Griffith Hack Clean & Sustainable Technologies

Australian cleantech innovation: missing out on the new gold rush. by Justin Blows
June 10, 2009, 10:05 am
Filed under: Articles | Tags: , , , ,

Leading economists predict that the exploitation of clean and sustainable technologies (“cleantech”), have the potential to create wealth on the same scale as the introduction of the railways, electricity, cars and information & communications technology. There has been a strong growth in investment in this sector. The UN estimated a worldwide investment of US$155 billion in 2008 in sustainable energy technologies alone. Cleantech is one of the minority of business sectors that grew in 2008. And the future of Cleantech looks much bigger. China, for example, is considering investing around $560 billion in renewable energy technology. And that is just one country.  The business opportunities in Cleantech are enormous and appear to be growing strongly.

There are some innovative solar technology companies in Australia.  The privately held Victorian company Solar Systems has partnered with the Victorian government to build the world’s largest photovoltaic (PV) power plant near Mildura. Solar Systems developed technology that uses movable mirrors to follow the movement of the sun and concentrate the sunlight onto PV solar cells. Concentrating the sunlight reduces the area of expensive PV solar cells require. This and associated innovations were protected by Solar Systems filing patents around the world, assisted by Griffith Hack. Solar Systems have filed patents all around the world to protect their technology, which will play a useful role in bringing the technology to the wider market and subsequently reduce the world’s production of greenhouse gases.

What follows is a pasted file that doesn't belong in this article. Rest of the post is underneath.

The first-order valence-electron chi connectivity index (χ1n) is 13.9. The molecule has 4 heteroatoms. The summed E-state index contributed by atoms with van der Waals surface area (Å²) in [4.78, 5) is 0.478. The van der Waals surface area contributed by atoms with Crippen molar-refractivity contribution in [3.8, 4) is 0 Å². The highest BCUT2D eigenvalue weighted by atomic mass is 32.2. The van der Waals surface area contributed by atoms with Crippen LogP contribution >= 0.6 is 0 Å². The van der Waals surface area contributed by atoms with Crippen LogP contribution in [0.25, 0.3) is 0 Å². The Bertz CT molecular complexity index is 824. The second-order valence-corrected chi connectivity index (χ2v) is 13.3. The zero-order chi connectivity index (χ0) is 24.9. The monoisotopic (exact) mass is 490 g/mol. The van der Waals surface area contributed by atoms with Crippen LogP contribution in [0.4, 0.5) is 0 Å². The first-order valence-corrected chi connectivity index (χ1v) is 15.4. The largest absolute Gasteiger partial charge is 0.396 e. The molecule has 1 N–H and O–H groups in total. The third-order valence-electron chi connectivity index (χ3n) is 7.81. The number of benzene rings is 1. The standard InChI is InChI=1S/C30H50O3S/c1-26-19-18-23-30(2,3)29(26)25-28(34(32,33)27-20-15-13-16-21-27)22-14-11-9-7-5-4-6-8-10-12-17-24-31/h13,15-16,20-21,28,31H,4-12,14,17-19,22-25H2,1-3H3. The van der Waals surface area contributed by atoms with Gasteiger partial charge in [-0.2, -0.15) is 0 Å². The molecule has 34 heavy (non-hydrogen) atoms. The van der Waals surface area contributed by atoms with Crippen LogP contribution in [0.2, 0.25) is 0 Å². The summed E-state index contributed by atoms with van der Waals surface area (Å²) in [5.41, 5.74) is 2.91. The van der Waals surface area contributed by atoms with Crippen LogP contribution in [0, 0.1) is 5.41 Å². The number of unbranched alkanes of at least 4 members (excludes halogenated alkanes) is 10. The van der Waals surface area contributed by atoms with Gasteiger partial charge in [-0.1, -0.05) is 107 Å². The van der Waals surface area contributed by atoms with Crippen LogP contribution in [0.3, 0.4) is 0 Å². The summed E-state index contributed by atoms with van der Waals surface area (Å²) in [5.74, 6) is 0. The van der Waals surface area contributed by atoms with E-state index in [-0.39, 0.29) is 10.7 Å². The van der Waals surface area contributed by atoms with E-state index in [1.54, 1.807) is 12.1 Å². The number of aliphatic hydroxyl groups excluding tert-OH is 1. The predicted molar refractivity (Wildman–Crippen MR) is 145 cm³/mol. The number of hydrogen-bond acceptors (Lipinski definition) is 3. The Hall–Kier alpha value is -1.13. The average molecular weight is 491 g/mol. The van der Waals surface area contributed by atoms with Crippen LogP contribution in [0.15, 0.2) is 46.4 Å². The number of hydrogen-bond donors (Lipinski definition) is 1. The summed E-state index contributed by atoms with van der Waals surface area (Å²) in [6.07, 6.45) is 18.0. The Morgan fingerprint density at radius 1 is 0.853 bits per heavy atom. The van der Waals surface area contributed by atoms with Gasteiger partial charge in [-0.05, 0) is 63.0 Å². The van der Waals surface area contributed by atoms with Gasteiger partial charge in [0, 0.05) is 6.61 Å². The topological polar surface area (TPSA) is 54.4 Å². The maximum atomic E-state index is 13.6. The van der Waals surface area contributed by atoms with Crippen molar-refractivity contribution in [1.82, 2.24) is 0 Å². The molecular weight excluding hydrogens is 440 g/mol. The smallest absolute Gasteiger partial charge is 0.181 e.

Is Australia missing out on the Cleantech gold rush?

Is Australia missing out on the Cleantech gold rush?

Consumers are showing signs of voting with their wallets as well. The latest version of the Prius has just gone on sale in Japan, and has surprised even Toyota by immediately becoming the top selling car in Japan. After just half a month of sales Toyota has received 110,000 orders for the new Prius, which compares well with their global sales target of 400,000 per year. Toyota have protected the Prius hybrid technology with over 1200 patents around the world.

Owners of technology are often keen to protect their investment with patent protection and thus the number of patent filings tends to track the number of innovations. Unfortunately analysis of recent Australian solar and clean coal patent filing data by Griffith Hack suggests that while leading Australian firms such as Solar Systems are protecting their future, overall there is in general a relatively low rate of solar and clean coal innovation by Australian firms.

This suggests a future where Australian solar and clean coal energy producers are largely reliant on imported technology. Perhaps Australian firms need to be reminded that in the largest ‘real’ gold rush the world has ever seen, namely the Victorian gold rush in the mid 1800’s, that some of the largest fortunes were made by equipment suppliers to the miners, rather than the miners themselves.

Mike Lloyd &  Justin Blows


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